Stars turn out for Cannes premiere of Wes Anderson’s ‘Asteroid City’

CANNES, May 23 (Reuters) – A busload of celebrities swarmed the Cannes Film Festival red carpet on Tuesday evening for the premiere of “Asteroid City,” director Wes Anderson’s new space-themed fable.

As with his previous films, Anderson’s cast is a who’s who of Hollywood stars, including Jason Schwartzman, Scarlett Johansson, Tom Hanks, Steve Carell, Bryan Cranston, Adrien Brody and Margot Robbie.

Notably absent is Bill Murray, who has starred in all of Anderson’s films but missed this one after falling ill with Covid-19 during filming.

Anderson told reporters Wednesday that while pandemic protocols were in place, making “Asteroid City” a quarantine scene worked well for the cast and crew.

“Our set was huge — it was a desert. But it was a closed desert, and it was just for this small group, and there was a camera somewhere in the middle playing out these fantasy scenes, so I don’t want to say. It was good for the film, but we’ve misused it,” He said.

The film received a six-minute standing ovation following its world premiere at the plush Grand Theater Lumiere.

“Asteroid City” is the name of the fictional city in the American Southwest where the movie takes place in the 1950s. Famous for its meteor crater and observatory, the town hosts a conference for young scientists.

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Schwartzman stars as Augie Steinbeck, a war photographer grieving the death of his wife whose car breaks down in town with his three young daughters and son. His love interest is famous actor Midge Campbell, played by Johansson, who is in town to attend a convention with her daughter.

This main story line is tied into a complex framing device in which it is actually a stage play, and the process of putting on the play is the focus of a black-and-white TV show with an unnamed host played by Cranston.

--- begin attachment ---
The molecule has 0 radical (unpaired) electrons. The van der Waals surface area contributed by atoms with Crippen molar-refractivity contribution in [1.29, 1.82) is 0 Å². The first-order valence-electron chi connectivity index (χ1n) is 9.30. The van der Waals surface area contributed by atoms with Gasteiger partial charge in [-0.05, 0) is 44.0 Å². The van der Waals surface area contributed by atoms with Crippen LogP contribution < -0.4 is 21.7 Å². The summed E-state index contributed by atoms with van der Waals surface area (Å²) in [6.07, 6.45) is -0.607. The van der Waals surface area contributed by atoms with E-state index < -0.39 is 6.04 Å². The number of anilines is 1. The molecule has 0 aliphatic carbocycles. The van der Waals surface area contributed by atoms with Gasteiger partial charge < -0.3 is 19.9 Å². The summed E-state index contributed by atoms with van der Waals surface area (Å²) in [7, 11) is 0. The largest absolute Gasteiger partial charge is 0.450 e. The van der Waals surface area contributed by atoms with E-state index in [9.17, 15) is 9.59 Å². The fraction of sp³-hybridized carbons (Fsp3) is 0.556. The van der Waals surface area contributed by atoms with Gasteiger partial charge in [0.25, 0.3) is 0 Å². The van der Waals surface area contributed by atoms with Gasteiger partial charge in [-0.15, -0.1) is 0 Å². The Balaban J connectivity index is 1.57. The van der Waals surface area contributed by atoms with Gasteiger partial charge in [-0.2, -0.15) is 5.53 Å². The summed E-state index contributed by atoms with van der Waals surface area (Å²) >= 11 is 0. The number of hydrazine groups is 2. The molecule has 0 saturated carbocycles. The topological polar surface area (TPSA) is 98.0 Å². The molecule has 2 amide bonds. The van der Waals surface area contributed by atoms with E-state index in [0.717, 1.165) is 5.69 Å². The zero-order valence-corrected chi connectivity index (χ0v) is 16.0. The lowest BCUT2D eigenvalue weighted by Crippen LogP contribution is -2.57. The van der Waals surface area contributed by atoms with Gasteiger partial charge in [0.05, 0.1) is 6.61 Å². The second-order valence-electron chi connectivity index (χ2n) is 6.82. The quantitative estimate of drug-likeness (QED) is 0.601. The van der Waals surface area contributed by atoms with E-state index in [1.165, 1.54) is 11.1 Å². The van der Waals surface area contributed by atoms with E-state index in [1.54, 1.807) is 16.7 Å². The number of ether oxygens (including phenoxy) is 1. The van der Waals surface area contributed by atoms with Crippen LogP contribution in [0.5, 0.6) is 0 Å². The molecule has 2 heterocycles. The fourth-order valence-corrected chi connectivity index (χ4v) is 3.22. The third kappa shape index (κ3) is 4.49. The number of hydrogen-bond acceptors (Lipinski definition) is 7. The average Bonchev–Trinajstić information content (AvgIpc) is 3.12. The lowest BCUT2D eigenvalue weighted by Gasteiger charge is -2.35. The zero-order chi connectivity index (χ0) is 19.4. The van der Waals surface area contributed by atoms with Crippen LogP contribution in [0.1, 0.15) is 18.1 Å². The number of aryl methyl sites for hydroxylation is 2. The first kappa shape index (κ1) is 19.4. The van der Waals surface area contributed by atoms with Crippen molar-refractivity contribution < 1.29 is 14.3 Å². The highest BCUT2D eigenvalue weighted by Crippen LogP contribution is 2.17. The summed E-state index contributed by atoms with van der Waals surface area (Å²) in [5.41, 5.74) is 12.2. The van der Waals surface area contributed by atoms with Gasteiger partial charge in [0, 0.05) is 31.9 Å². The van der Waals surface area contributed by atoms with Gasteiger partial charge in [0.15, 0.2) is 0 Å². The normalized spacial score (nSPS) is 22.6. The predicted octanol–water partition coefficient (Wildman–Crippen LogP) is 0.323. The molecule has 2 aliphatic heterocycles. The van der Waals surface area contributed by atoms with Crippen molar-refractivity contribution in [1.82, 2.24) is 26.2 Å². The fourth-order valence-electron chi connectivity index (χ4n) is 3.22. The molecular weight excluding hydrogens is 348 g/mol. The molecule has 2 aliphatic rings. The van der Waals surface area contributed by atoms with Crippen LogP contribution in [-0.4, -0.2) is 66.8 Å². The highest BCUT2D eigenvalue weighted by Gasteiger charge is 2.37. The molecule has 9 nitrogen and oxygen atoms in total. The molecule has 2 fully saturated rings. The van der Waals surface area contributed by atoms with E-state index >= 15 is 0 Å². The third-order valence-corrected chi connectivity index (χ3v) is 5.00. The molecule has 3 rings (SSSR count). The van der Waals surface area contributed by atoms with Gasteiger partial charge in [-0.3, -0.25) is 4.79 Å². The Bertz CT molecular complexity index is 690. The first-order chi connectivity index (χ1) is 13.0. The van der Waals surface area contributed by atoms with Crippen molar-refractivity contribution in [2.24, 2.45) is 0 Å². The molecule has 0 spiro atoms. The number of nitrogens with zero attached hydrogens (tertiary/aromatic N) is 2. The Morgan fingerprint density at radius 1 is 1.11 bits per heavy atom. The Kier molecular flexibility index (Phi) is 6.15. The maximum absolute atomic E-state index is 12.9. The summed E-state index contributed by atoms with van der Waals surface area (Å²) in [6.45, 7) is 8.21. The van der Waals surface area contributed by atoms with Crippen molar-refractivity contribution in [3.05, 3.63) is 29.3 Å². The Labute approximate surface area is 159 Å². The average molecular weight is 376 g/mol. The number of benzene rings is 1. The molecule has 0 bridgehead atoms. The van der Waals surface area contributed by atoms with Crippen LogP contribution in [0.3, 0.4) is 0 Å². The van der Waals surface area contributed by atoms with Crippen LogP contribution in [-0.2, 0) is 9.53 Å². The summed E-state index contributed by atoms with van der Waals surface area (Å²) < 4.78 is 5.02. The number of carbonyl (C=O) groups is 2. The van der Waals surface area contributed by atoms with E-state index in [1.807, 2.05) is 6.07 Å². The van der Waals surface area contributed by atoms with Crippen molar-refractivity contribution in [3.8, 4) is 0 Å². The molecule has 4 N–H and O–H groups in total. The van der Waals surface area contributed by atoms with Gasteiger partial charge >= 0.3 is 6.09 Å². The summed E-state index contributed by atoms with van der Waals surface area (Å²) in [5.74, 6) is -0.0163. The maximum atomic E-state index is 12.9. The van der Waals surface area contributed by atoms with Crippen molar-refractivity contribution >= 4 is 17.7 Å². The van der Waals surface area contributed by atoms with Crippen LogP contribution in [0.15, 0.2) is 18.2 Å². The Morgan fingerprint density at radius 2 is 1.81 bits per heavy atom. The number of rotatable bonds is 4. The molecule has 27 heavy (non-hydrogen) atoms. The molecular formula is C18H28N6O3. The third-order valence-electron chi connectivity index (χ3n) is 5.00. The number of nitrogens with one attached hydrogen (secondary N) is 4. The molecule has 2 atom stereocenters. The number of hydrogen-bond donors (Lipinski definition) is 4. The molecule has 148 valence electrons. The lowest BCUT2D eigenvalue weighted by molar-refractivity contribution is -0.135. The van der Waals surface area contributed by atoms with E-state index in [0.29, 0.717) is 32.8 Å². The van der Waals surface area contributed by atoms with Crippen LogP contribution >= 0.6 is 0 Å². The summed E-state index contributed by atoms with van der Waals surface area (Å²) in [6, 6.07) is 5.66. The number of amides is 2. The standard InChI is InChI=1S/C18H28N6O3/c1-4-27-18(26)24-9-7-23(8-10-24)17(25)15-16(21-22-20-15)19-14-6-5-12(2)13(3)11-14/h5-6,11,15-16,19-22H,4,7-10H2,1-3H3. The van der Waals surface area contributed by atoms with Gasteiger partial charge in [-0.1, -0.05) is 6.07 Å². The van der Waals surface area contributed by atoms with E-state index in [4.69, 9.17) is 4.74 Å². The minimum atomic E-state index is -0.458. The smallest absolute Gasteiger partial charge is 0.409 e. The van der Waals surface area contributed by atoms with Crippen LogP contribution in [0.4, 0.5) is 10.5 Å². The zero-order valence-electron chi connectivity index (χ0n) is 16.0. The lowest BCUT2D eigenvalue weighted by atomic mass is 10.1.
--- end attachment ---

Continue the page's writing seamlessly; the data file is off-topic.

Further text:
“It’s Wes’ love letter to performance art, and he’s wrapped his arms around the three main mediums we’re involved with,” Cranston told reporters Wednesday.

Johansson, who has only worked with Anderson on his animated film “Isle of Dogs,” said the way “Asteroid City” was filmed felt like doing theater, with a real set.

“Because you have a whole solid location, it’s not the familiar act of being on a soundstage and going back to your trailer — all of that eats up momentum,” said Johansson, who previously worked at Marvel. Superhero movies like Black Widow are heavy on CGI.

“Asteroid City” is the third time the director, known for his unique visual style, has competed for the festival’s top prize. His last entry was 2021’s “The French Dispatch”.

Anderson teamed up to write “Asteroid City” with Roman Coppola in Oscar-nominated films like “Moonrise Kingdom” and “Isle of Dogs.”

The film received mixed reviews, with critics praising its visual detail and style, but deducting points for being light on emotional content.

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Britain’s The Guardian gave it four stars out of five, while Variety wrote that it “sounds great, but as a movie it’s only for Anderson die-hards, and there aren’t many of them.”

Reporting by Miranda Murray, Editing by Rosalba O’Brien

Our Standards: Thomson Reuters Trust Principles.

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